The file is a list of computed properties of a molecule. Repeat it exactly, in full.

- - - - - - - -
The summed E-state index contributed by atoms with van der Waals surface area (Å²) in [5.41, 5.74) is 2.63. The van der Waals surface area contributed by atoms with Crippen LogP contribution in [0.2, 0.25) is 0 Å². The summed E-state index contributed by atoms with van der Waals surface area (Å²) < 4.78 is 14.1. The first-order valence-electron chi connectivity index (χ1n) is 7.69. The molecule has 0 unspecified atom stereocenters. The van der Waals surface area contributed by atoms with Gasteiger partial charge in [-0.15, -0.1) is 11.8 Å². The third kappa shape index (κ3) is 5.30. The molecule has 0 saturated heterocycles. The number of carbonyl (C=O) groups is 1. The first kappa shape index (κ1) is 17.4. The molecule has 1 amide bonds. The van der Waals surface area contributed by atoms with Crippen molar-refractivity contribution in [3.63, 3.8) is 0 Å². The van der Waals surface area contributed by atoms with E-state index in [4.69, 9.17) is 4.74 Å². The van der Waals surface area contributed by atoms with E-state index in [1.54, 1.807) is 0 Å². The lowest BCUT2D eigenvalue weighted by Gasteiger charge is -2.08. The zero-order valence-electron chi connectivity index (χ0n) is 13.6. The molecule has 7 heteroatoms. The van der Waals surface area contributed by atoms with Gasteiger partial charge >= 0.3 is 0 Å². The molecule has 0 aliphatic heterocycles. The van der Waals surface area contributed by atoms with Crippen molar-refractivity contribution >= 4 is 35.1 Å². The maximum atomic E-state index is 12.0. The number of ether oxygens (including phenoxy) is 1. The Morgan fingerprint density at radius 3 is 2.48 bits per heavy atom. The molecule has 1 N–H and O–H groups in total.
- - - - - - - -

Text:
The summed E-state index contributed by atoms with van der Waals surface area (Å²) in [5.41, 5.74) is 2.63. The van der Waals surface area contributed by atoms with Crippen LogP contribution in [0.2, 0.25) is 0 Å². The summed E-state index contributed by atoms with van der Waals surface area (Å²) < 4.78 is 14.1. The first-order valence-electron chi connectivity index (χ1n) is 7.69. The molecule has 0 unspecified atom stereocenters. The van der Waals surface area contributed by atoms with Gasteiger partial charge in [-0.15, -0.1) is 11.8 Å². The third kappa shape index (κ3) is 5.30. The molecule has 0 saturated heterocycles. The number of carbonyl (C=O) groups is 1. The first kappa shape index (κ1) is 17.4. The molecule has 1 amide bonds. The van der Waals surface area contributed by atoms with Crippen molar-refractivity contribution in [3.63, 3.8) is 0 Å². The van der Waals surface area contributed by atoms with E-state index in [4.69, 9.17) is 4.74 Å². The van der Waals surface area contributed by atoms with E-state index in [1.54, 1.807) is 0 Å². The lowest BCUT2D eigenvalue weighted by Gasteiger charge is -2.08. The zero-order valence-electron chi connectivity index (χ0n) is 13.6. The molecule has 7 heteroatoms. The van der Waals surface area contributed by atoms with Gasteiger partial charge >= 0.3 is 0 Å². The molecule has 0 aliphatic heterocycles. The van der Waals surface area contributed by atoms with Crippen molar-refractivity contribution >= 4 is 35.1 Å². The maximum atomic E-state index is 12.0. The number of ether oxygens (including phenoxy) is 1. The Morgan fingerprint density at radius 3 is 2.48 bits per heavy atom. The molecule has 1 N–H and O–H groups in total.